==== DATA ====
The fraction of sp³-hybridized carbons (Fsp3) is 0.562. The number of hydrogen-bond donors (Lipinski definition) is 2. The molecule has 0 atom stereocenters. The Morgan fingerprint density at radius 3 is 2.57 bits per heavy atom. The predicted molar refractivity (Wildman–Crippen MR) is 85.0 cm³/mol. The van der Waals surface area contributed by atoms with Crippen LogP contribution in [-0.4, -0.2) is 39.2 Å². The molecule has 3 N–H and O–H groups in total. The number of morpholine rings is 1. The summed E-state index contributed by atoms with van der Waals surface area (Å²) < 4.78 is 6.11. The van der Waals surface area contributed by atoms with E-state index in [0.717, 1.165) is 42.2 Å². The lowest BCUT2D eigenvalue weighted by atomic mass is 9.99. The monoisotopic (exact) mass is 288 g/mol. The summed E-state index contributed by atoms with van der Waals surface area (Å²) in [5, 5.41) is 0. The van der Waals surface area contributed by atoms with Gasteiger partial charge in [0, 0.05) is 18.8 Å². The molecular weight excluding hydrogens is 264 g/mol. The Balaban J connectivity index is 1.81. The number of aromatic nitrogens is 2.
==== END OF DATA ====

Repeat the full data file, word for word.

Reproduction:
The fraction of sp³-hybridized carbons (Fsp3) is 0.562. The number of hydrogen-bond donors (Lipinski definition) is 2. The molecule has 0 atom stereocenters. The Morgan fingerprint density at radius 3 is 2.57 bits per heavy atom. The predicted molar refractivity (Wildman–Crippen MR) is 85.0 cm³/mol. The van der Waals surface area contributed by atoms with Crippen LogP contribution in [-0.4, -0.2) is 39.2 Å². The molecule has 3 N–H and O–H groups in total. The number of morpholine rings is 1. The summed E-state index contributed by atoms with van der Waals surface area (Å²) < 4.78 is 6.11. The van der Waals surface area contributed by atoms with E-state index in [0.717, 1.165) is 42.2 Å². The lowest BCUT2D eigenvalue weighted by atomic mass is 9.99. The monoisotopic (exact) mass is 288 g/mol. The summed E-state index contributed by atoms with van der Waals surface area (Å²) in [5, 5.41) is 0. The van der Waals surface area contributed by atoms with Gasteiger partial charge in [0, 0.05) is 18.8 Å². The molecular weight excluding hydrogens is 264 g/mol. The Balaban J connectivity index is 1.81. The number of aromatic nitrogens is 2.